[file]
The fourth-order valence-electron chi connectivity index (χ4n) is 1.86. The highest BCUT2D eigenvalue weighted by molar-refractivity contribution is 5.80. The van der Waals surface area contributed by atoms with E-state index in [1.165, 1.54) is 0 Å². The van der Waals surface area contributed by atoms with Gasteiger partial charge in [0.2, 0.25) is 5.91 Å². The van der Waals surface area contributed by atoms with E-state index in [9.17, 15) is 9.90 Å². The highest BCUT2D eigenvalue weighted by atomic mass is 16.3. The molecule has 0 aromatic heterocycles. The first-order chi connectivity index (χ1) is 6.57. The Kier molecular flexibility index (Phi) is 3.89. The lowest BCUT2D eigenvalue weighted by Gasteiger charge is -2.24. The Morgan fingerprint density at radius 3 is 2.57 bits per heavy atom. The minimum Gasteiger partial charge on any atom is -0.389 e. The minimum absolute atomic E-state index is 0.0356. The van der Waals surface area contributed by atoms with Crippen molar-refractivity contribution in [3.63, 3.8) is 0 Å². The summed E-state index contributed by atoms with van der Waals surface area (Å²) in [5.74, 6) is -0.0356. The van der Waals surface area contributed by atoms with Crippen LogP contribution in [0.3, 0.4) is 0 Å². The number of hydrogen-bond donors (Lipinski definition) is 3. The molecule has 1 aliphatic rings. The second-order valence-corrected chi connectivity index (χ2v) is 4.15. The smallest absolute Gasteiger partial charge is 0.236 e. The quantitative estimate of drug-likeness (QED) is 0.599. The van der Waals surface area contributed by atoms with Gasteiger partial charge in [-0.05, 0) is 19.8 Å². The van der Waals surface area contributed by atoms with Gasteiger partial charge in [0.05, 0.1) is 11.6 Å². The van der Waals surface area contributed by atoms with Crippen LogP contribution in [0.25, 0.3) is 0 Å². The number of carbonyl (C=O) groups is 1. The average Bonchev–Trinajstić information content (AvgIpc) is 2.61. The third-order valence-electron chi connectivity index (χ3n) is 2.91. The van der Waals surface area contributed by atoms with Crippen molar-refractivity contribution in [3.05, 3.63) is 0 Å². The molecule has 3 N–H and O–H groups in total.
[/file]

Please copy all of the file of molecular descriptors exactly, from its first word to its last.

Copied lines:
The fourth-order valence-electron chi connectivity index (χ4n) is 1.86. The highest BCUT2D eigenvalue weighted by molar-refractivity contribution is 5.80. The van der Waals surface area contributed by atoms with E-state index in [1.165, 1.54) is 0 Å². The van der Waals surface area contributed by atoms with Gasteiger partial charge in [0.2, 0.25) is 5.91 Å². The van der Waals surface area contributed by atoms with E-state index in [9.17, 15) is 9.90 Å². The highest BCUT2D eigenvalue weighted by atomic mass is 16.3. The molecule has 0 aromatic heterocycles. The first-order chi connectivity index (χ1) is 6.57. The Kier molecular flexibility index (Phi) is 3.89. The lowest BCUT2D eigenvalue weighted by Gasteiger charge is -2.24. The Morgan fingerprint density at radius 3 is 2.57 bits per heavy atom. The minimum Gasteiger partial charge on any atom is -0.389 e. The minimum absolute atomic E-state index is 0.0356. The van der Waals surface area contributed by atoms with Crippen molar-refractivity contribution in [3.63, 3.8) is 0 Å². The summed E-state index contributed by atoms with van der Waals surface area (Å²) in [5.74, 6) is -0.0356. The van der Waals surface area contributed by atoms with Crippen LogP contribution in [0.3, 0.4) is 0 Å². The number of hydrogen-bond donors (Lipinski definition) is 3. The molecule has 1 aliphatic rings. The second-order valence-corrected chi connectivity index (χ2v) is 4.15. The smallest absolute Gasteiger partial charge is 0.236 e. The quantitative estimate of drug-likeness (QED) is 0.599. The van der Waals surface area contributed by atoms with Gasteiger partial charge in [-0.05, 0) is 19.8 Å². The van der Waals surface area contributed by atoms with Gasteiger partial charge in [0.05, 0.1) is 11.6 Å². The van der Waals surface area contributed by atoms with Crippen LogP contribution in [0.25, 0.3) is 0 Å². The number of carbonyl (C=O) groups is 1. The average Bonchev–Trinajstić information content (AvgIpc) is 2.61. The third-order valence-electron chi connectivity index (χ3n) is 2.91. The van der Waals surface area contributed by atoms with Crippen molar-refractivity contribution in [3.05, 3.63) is 0 Å². The molecule has 3 N–H and O–H groups in total.